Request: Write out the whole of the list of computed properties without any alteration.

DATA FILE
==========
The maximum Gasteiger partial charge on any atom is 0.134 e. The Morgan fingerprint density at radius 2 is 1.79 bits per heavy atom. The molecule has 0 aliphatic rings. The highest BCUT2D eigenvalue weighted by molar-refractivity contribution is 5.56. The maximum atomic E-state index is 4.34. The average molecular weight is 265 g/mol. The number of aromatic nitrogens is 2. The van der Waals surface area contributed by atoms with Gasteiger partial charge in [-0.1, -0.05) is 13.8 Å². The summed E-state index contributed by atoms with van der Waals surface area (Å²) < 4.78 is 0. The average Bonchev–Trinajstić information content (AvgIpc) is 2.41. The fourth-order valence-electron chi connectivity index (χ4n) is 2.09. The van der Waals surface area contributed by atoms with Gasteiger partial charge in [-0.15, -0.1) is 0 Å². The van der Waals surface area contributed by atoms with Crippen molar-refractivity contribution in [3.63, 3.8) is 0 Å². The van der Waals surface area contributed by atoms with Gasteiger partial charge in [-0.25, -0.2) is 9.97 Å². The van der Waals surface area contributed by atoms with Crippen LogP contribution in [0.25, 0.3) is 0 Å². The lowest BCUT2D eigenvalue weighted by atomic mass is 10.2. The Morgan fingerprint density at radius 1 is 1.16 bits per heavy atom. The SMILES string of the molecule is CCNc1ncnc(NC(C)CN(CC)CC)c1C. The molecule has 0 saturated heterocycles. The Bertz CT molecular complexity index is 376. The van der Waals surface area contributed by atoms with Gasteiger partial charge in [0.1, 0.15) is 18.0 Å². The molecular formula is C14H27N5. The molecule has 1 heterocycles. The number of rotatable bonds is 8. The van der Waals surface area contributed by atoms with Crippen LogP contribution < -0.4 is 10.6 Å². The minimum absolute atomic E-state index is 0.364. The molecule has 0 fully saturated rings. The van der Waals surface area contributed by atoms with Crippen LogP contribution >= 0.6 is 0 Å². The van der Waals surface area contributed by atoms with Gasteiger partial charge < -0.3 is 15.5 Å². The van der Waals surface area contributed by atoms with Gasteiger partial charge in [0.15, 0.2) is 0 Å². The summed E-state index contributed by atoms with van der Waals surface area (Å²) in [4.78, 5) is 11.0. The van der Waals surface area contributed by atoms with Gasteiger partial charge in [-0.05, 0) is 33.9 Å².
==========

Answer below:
The maximum Gasteiger partial charge on any atom is 0.134 e. The Morgan fingerprint density at radius 2 is 1.79 bits per heavy atom. The molecule has 0 aliphatic rings. The highest BCUT2D eigenvalue weighted by molar-refractivity contribution is 5.56. The maximum atomic E-state index is 4.34. The average molecular weight is 265 g/mol. The number of aromatic nitrogens is 2. The van der Waals surface area contributed by atoms with Gasteiger partial charge in [-0.1, -0.05) is 13.8 Å². The summed E-state index contributed by atoms with van der Waals surface area (Å²) < 4.78 is 0. The average Bonchev–Trinajstić information content (AvgIpc) is 2.41. The fourth-order valence-electron chi connectivity index (χ4n) is 2.09. The van der Waals surface area contributed by atoms with Gasteiger partial charge in [-0.15, -0.1) is 0 Å². The van der Waals surface area contributed by atoms with Crippen molar-refractivity contribution in [3.63, 3.8) is 0 Å². The van der Waals surface area contributed by atoms with Gasteiger partial charge in [-0.25, -0.2) is 9.97 Å². The van der Waals surface area contributed by atoms with Crippen LogP contribution in [0.25, 0.3) is 0 Å². The lowest BCUT2D eigenvalue weighted by atomic mass is 10.2. The Morgan fingerprint density at radius 1 is 1.16 bits per heavy atom. The SMILES string of the molecule is CCNc1ncnc(NC(C)CN(CC)CC)c1C. The molecule has 0 saturated heterocycles. The Bertz CT molecular complexity index is 376. The van der Waals surface area contributed by atoms with Gasteiger partial charge in [0.1, 0.15) is 18.0 Å². The molecular formula is C14H27N5. The molecule has 1 heterocycles. The number of rotatable bonds is 8. The van der Waals surface area contributed by atoms with Crippen LogP contribution < -0.4 is 10.6 Å². The minimum absolute atomic E-state index is 0.364. The molecule has 0 fully saturated rings. The van der Waals surface area contributed by atoms with Crippen LogP contribution >= 0.6 is 0 Å². The van der Waals surface area contributed by atoms with Gasteiger partial charge < -0.3 is 15.5 Å². The van der Waals surface area contributed by atoms with Gasteiger partial charge in [0.15, 0.2) is 0 Å². The summed E-state index contributed by atoms with van der Waals surface area (Å²) in [4.78, 5) is 11.0. The van der Waals surface area contributed by atoms with Gasteiger partial charge in [-0.05, 0) is 33.9 Å².